6. How do we compare Table 4-1 "Summary of Key Variables" to impacts in economic sub-sectors?
We have provided a Table A4-1: Supplemental Impacts. The aggregate numbers in table 4-1 are simply the sum of tables (4-2.1 - 4-2.5, 4-3.1 - 4-3.2, 4-4.1 - 4-4.4, 4-5.1 - 4-5.1 - 4-5.3).
7. Why is there no data for the housing sub sector?
There were significant obstacles that prevented the collection of sufficient data for impact analysis. The housing sub sector is fragmented and localized, with no strong trade associations or other organizations that maintain housing co-op lists. Identifying cooperatives through property assessment and tax reporting was not feasible, since this data is at the local government level, and typically cannot be retrieved based on cooperative status. Furthermore, local jurisdictions vary in how they value cooperatives for property taxes, and assessed, appraised, and market values may differ significantly. See Housing, Population Discovery and Data Sources, p. 31.
8. What data was collected for use in the impact analysis?
For each cooperative firm, the following data was collected: revenue, or value of sales; wages, or value of compensation (wages and benefits) paid to employees; Patronage, or value of payments to owners (dividends and patronage refunds); number of employees; cooperative assets, and taxes paid.
9. Many of the tables report on the number of establishments. What is the definition of an establishment?
It is any physical entity at a separate location, including branch offices and plants. It is distinct from a firm, which is the corporate entity.
10. What does “income” measure mean?
Income was defined as the value added to a good or service as a result of business activity. It is equal to employee wages, and the profit or net margins that belong to the business owner. In the case of cooperatives, this includes patronage refunds.
11. Why are patronage refund numbers not reported in the tables?
Not all cooperative sub-sectors pay patronage refunds. Patronage refunds that are paid are not reported in a consistent manner, which makes reporting an aggregate figure difficult. In many cases, patronage benefits may be given as lowered costs or discounts, such as lower interest rates at a credit union, or member discounts at a grocery cooperative.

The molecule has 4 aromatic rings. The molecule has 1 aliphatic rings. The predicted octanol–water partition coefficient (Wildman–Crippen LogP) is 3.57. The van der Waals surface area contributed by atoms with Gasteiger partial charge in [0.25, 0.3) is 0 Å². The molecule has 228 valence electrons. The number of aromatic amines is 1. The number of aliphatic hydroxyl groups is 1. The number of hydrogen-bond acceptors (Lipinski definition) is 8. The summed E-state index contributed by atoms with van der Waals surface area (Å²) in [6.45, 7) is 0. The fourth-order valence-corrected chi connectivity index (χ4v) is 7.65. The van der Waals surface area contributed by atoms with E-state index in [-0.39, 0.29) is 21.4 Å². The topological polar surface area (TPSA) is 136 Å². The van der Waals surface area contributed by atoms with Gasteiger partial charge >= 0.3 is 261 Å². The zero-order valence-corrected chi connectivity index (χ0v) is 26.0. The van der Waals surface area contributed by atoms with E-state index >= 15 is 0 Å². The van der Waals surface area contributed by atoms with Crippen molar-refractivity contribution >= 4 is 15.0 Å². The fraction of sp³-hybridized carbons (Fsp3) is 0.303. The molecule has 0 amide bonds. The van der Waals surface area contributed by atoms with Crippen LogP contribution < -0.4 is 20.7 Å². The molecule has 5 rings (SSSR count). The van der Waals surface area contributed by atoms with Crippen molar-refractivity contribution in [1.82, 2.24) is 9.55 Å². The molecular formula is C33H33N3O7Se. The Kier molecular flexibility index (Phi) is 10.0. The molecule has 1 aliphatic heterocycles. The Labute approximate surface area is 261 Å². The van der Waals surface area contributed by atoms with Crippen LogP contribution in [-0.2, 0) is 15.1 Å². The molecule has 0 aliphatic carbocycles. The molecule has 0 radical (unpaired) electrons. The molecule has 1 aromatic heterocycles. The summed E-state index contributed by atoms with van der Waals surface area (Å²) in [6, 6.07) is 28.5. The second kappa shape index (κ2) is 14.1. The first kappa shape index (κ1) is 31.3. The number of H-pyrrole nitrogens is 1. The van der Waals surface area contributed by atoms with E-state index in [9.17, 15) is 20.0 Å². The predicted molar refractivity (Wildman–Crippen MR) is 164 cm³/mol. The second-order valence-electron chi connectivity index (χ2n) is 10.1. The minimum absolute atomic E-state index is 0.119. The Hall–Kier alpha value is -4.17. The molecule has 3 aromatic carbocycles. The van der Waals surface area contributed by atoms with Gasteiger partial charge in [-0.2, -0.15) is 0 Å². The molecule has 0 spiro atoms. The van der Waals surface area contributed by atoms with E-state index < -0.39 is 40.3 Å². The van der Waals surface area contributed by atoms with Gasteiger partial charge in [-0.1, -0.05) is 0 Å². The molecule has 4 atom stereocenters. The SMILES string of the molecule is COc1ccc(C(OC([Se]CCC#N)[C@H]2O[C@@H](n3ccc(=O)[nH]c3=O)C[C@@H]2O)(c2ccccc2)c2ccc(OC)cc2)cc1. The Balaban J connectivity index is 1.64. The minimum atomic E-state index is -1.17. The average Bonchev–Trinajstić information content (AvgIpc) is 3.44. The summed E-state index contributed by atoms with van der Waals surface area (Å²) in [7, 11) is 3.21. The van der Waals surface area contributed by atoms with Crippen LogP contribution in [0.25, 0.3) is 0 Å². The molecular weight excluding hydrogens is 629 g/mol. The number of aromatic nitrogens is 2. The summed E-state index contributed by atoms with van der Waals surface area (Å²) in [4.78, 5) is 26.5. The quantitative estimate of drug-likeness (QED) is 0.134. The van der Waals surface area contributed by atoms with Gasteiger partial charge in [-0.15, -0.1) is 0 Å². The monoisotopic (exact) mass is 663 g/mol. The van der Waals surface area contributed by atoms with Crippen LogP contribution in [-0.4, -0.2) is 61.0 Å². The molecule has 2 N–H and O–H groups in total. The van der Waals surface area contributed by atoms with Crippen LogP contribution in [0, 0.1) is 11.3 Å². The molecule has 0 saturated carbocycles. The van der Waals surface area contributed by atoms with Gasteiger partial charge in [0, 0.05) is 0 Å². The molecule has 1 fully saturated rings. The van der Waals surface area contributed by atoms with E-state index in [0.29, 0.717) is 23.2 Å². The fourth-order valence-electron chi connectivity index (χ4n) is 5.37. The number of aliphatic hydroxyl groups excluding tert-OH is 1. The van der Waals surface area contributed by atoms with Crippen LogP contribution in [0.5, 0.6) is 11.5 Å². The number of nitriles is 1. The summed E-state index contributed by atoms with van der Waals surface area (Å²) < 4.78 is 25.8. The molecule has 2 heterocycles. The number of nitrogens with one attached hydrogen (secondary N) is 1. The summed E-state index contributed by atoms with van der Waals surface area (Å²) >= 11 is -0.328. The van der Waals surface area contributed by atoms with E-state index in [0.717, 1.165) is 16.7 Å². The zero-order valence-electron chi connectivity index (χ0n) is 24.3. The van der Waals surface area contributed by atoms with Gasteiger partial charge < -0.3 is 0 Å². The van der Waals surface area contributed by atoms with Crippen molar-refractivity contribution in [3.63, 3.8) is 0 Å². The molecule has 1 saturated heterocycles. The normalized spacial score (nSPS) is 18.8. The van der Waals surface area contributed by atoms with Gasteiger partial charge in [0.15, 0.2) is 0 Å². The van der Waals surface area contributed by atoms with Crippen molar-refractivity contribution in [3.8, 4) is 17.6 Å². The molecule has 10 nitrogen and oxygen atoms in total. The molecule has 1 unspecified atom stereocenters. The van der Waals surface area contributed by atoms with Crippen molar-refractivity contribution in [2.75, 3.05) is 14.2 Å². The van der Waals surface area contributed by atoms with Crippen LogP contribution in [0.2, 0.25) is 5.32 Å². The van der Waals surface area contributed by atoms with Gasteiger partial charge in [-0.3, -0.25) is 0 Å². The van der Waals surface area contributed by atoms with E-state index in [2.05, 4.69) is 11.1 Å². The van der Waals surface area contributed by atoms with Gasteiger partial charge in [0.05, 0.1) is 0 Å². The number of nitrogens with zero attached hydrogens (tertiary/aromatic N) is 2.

12. Did this study address governance and patronage refund issues?
Phase I did not. However, Phase II of the study will be looking at governance and patronage-related issues in detail.
13. Why are cooperative economic impacts not calculated on a state basis?
The focus of this phase of the REIC study was on national impacts. UWCC is happy to discuss the possibility of making data available to scholars and researchers for state economic impact analysis. Confidentiality agreements for the use of the data exist, and the institution supporting other research projects must be able to negotiate, enforce and abide by any such agreements. Please contact Brent Hueth, Director, firstname.lastname@example.org or, Reka Sundaram-Stukel, email@example.com, University of Wisconsin Center for Cooperatives for further information.
14. Are there any comparisons between this study, and cooperative impacts on the economies of other countries?
At this moment there are no comparison studies. Depending on funding, and interest in the cooperative community, these issues could be pursued in the future.